Have you ever noticed that sometimes there is one ride/route above all others that lifts your spirits and gets your head on straight again?
I have two such rides. And tonight I decided that I needed to do one.
A quick blast to the ice cream shack at Qualicum Beach was the remedy of the day. 25 min up the road. Perfect weather. Awesome company.
Ahhhhhhhh. A great night for a ride.
So I think the time has come to look for new chaps. The bottom seam on mine are coming apart, the snaps are broken and they’re starting to be ineffective.
For using those of you who don’t know, I prefer chaps with fringes on them. Some people ask me whether the fringes are just for looks – and I explain to them the story of why I prefer fringes.
I grew up on the prairies in Canada, and as some of you know the prairies in Canada can be very very cold during the winter times. What this means is that you have to learn that the weather can’t keep you inside or limit what you want to do. On the prairies we got lots of snow during the season and that meant that winter sports was something that I learned to do at a very early age. One of my favourite pastimes was snowshoeing. Every winter I would go out snowshoeing with my father or friends. And I learned that the value of having a jacket with long fringes was almost a necessity . On the prairies the first nations would wear buckskin jackets with extra long fringe. When I am asked why I was giving the explanation that when snowshoeing, if a person got a stick through the gutting/webbing, it would render the shoe useless. Therefore the long fringe was not for looks – they were for necessity. The extra long fringe that adorned the jacket were used for a temporary fix on the webbing of the snowshoe until a more permanent fix could be made.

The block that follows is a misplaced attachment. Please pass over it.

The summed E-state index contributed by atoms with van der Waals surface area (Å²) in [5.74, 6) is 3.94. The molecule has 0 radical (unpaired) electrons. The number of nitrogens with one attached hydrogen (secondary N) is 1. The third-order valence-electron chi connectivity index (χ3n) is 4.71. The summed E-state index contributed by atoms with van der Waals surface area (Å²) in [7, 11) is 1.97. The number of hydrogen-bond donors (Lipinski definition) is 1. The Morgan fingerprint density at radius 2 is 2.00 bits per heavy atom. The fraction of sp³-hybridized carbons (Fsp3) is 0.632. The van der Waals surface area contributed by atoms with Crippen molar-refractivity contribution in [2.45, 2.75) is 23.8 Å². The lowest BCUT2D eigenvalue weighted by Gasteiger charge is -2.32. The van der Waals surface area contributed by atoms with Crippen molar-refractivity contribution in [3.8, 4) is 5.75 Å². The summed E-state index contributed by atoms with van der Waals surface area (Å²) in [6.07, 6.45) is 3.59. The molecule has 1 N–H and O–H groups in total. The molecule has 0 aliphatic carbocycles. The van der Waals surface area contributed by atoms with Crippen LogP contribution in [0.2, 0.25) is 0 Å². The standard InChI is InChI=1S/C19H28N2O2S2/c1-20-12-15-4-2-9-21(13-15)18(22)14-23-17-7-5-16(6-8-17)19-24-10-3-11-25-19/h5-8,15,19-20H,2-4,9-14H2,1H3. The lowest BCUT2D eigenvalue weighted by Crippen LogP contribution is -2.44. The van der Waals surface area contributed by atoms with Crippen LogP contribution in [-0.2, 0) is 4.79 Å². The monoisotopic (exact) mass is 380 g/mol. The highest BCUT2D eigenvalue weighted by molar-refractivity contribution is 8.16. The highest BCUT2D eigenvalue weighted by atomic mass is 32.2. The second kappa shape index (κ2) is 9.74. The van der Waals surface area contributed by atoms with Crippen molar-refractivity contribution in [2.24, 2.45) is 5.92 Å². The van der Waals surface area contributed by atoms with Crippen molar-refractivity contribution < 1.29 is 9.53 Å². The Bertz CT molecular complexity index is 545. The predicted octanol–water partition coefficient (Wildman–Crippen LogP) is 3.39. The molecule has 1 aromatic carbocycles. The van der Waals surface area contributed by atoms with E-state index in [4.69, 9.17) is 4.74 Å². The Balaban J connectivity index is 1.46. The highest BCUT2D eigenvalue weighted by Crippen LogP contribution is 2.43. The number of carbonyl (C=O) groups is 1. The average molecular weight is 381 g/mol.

Fast forward to riding. I noticed quite a few of the old bikers used to wear chaps with fringes. Because I’m that kind of a person, I asked why do you wear chaps with fringes? That’s when I was told by an old-time biker the reason he wore fringes was because when riding if it started to rain, the fringes acted as a wick to pull the water away from the chaps and shake it off. If there’s no fringes he explained that the wind would actually blow the water around the chaps to the back and then drive the water up and across the underside of the thigh into the crotch. Sounded reasonable but a little bit improbable. And I do admit I am a sceptic.
Shortly after that, I was riding and got caught in the rain storm. My chaps didn’t have fringes and sure enough as I watched the water kicking up from my front tire, it hit my chaps, wrapped around to the back and because of the wind from the road as well as the front of the engine, it drove the water to the backside of my leg, up the back, under the thigh and to my crotch and my seat. A great deal of amusement was had when we stopped at a restaurant and the only spot that was wet for me when I peeled off my chaps was my crotch.
Needless to say, I made sure my next pair had fringes. Low and behold – the next time it rained, my crotch did not get nearly as wet.